The Biden administration is providing more than $308 million in additional humanitarian assistance to Afghans facing food and water shortages, economic collapse and other issues exacerbated by the COVID-19 pandemic, Taliban rule and the harsh winter.
The latest contribution brings the total amount of assistance from Washington to Afghanistan and Afghan refugees in the region to nearly $782 million since October, according to National Security Council spokesperson Emily Horne.
In addition to the money, the US will be providing 1 million additional coronavirus vaccine doses through the global COVAX initiative — bringing the administration’s total contributions to 4.3 million doses.
“The new humanitarian assistance by the United States Agency for International Development (USAID) will directly flow through independent humanitarian organizations and help provide lifesaving protection and shelter, essential health care, winterization assistance, emergency food aid, water, sanitation, and hygiene services in response to the growing humanitarian needs exacerbated by COVID-19 and health care shortages, drought, malnutrition, and the winter season,” Horne said.
“The United States is committed to supporting the Afghan people and we continue to consider all options available to us. We stand with the people of Afghanistan.”
Since the Taliban took control of Afghanistan in August, the US and its Western allies have attempted to aid the Afghan people by either flying those who wish to leave out of the country or by directly providing aid groups with humanitarian funds rather than the Islamist government.
Nearly 80 percent of the budget of Afghanistan’s previous government was financed by international aid. That money, now cut off, funded hospitals, schools, factories and government ministries.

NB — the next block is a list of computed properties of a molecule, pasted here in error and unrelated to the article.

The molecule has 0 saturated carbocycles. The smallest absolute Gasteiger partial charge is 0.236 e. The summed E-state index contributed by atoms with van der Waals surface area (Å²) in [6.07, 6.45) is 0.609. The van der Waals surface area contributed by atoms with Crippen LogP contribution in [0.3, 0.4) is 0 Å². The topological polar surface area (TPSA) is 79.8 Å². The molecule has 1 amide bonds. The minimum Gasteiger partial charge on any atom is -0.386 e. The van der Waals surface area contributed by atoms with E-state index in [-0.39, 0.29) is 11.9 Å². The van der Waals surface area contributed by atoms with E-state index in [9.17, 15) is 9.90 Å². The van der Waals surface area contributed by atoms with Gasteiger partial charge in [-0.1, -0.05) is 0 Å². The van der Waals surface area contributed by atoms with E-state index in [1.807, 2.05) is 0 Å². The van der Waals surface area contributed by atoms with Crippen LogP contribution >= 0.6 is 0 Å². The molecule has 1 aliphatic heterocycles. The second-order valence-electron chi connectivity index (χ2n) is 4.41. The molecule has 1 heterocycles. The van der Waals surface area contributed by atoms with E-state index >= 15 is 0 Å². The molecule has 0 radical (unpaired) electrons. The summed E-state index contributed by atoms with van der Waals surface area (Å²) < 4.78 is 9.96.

Many countries have refused to recognize the Taliban’s reconquest, which took place as the US withdrew all military forces and brought an end to its 20-year conflict with the militant group.
Families have faced starvation under the new government, with some even resorting to selling their children to feed the rest of their families. With temperatures dropping, the dire food situation across Afghanistan has been made worse.
Last month, the United Nations Refugee Agency estimated that nearly 23 million people in Afghanistan — around 55 percent of the population — face extreme levels of hunger while almost 9 million are at risk of famine.
Since the Taliban took power, the US has continued to evacuate thousands of Americans and Afghan allies for resettlement.
In December, the State Department claimed it was in contact with fewer than a dozen US citizens left in Afghanistan who wished to leave. However, private volunteer organizations also assisting in evacuations note that thousands of Afghan allies still remain.
One organization, No One Left Behind, told The Post that it is tracking more than 10,000 Afghans who are either eligible for, applied for, or were approved for a Special Immigrant Visa and have requested help getting out of Taliban-controlled territory, adding that the number is “likely a limited picture” of the situation.